(20 December 2016) A prominent Sudanese human rights defender (HRD), Dr. Mudawi Ibrahim Adam, is currently detained incommunicado by the country’s National Intelligence and Security Services (NISS). Dr. Mudawi was arrested at the University of Khartoum, where he is a professor, on 7 December 2016 alongside his longtime driver, Adam El Sheikh Mukhtar. Both men are currently being held without charge or access to their families and lawyers at NISS headquarters near Shande Bus Station.
3 May 2016 To: African Commission on Human and Peoples’ Rights (ACHPR)
ACHPR Commissioner on the Human Rights Situation in Sudan, Mr Lawrence Mute
Government of Sudan
UN Human Rights Council
UN Independent Expert on the situation of Human Rights in Sudan, Mr Aristide Nononsi
UN Special Rapporteur on the rights to freedom of peaceful assembly and of association, Mr. Maina Kiai
cc: African Union Peace and Security Council
UN Security Council
Re. Open Letter concerning excessive use of force by Sudanese authorities
Editor’s Note: This post was written by Enough Project intern Ben Rissler.
Hunger and food insecurity have been far too common in Sudan. As severe drought and famine swept through East Africa in the 1980s, the Sudanese acutely felt the effects of these deprivations. Darfur, in particular, was one of the most drought-affected regions. About 20 years later, at least 180,000 Sudanese died from hunger and related disease during the Darfur genocide in 2003 and 2004.
Editor’s Note: This blog post was written by Enough Project Senior Policy Analyst Holly Dranginis and Intern Adam Finestone.
Widespread violence continues throughout Central Darfur, as a government military offensive entered its sixth day.
New field research from the Enough Project shows that the Lord’s Resistance Army (LRA) is weakened to an unprecedented point, counting only 120 armed fighters in its ranks, scattered across three countries in central Africa. Despite its weakened state, the LRA continues to pose a threat to local populations in Central African Republic (CAR), the Democratic Republic of Congo (DRC), and in South Sudan, with 150 recorded attacks and 500 abductions of civilians for the first eight months of 2015 and 200,000 people displaced.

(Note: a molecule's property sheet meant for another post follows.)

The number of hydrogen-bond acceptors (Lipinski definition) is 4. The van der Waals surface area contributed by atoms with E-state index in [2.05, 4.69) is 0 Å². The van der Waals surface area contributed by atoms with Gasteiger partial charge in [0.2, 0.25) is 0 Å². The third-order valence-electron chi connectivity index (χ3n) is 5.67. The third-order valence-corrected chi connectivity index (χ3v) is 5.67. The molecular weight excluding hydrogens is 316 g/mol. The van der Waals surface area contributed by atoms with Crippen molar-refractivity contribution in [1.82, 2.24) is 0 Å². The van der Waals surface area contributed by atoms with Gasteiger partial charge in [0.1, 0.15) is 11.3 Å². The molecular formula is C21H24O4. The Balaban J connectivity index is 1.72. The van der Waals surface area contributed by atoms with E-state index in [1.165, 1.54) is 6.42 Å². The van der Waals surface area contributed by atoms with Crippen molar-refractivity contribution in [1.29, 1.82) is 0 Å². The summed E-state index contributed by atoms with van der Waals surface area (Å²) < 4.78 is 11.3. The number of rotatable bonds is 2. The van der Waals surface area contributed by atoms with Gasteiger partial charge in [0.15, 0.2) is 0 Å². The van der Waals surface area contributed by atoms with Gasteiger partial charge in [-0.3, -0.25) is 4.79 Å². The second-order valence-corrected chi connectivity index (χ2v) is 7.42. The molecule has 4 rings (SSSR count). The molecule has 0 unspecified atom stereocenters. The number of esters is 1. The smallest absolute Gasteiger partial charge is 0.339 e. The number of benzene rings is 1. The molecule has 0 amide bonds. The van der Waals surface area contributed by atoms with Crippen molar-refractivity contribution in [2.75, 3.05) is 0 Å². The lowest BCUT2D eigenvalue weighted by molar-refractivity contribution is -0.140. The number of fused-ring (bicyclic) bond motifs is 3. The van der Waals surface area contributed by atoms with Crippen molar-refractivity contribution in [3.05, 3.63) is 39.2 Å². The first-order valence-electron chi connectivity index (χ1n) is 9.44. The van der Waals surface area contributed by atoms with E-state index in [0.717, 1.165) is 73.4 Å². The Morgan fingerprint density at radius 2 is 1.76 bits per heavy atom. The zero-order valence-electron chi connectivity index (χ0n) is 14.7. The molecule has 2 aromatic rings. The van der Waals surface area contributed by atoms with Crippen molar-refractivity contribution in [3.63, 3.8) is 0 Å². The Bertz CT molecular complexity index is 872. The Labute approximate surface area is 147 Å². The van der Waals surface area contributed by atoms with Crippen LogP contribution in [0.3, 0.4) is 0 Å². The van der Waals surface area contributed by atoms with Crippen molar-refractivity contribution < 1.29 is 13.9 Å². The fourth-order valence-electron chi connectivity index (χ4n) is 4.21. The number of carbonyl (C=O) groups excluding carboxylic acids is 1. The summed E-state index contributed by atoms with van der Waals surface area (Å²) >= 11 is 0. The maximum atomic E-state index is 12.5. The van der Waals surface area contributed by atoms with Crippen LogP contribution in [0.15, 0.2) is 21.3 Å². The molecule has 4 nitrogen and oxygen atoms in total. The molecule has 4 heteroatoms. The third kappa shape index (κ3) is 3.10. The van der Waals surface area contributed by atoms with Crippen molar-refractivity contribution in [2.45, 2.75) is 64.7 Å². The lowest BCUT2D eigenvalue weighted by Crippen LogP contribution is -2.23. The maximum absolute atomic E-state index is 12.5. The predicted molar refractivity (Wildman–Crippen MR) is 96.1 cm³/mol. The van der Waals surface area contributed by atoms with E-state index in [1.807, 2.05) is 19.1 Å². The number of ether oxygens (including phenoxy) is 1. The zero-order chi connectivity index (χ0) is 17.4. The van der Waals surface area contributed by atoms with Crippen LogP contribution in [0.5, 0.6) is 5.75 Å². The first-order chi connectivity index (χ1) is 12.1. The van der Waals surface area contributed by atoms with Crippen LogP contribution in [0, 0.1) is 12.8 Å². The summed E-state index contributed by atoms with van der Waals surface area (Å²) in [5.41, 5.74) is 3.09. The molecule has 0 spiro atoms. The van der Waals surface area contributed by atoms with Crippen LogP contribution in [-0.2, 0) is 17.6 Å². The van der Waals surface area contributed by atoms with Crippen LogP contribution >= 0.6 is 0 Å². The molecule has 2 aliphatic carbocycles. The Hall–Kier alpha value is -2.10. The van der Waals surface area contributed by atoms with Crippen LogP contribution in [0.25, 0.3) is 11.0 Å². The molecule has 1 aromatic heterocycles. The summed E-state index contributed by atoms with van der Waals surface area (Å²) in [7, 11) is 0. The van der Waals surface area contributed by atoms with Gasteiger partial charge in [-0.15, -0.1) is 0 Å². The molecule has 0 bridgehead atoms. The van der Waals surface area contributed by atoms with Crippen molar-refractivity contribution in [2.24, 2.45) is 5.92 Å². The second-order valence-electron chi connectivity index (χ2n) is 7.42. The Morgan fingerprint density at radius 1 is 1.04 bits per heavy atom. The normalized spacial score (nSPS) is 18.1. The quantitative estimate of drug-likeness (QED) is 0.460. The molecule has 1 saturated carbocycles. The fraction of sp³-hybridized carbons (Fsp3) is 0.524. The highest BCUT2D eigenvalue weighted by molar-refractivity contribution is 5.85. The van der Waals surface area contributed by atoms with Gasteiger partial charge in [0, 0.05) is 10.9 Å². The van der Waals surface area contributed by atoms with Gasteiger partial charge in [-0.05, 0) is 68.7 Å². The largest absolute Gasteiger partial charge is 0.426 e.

By Ledio Cakaj | Oct 26, 2015
Editor’s Note: This blog post was written by Enough Project Intern Amanda Schmitt.
Testimony of Sasha Lezhnev, Enough Project Associate Director of Policy, before the House Foreign Affairs Committee's Subcommittee on Africa, Global Health, Global Human Rights, and International Organizations hearing on “Ridding Central Africa of Joseph Kony: Continuing U.S. Support,” given on September 30, 2015.
By Sasha Lezhnev | Sep 30, 2015
Posted by Enough Team on Jul 20, 2015
Editor’s Note: This blog post was written by Enough Project Intern Zak Mitiche.
On June 23 the Senate Human Rights Caucus Co-Chairs Senator Mark Kirk and Senator Chris Coons and the Washington Working Group on the International Criminal Court (WICC) hosted a special congressional briefing titled "The Crisis in Sudan: Prospects for Justice and Peace."
Posted by Enough Team on Jul 20, 2015
Today the Enough Project launched The Sentry, an initiative co-founded by George Clooney and John Prendergast that seeks to dismantle the networks of perpetrators, facilitators, and enablers who fund and profit from Africa’s deadliest conflicts. With The Sentry, Enough hopes to lend greater support to broader accountability measures as well as provide leverage to peace efforts aimed at ending Africa’s deadliest conflicts.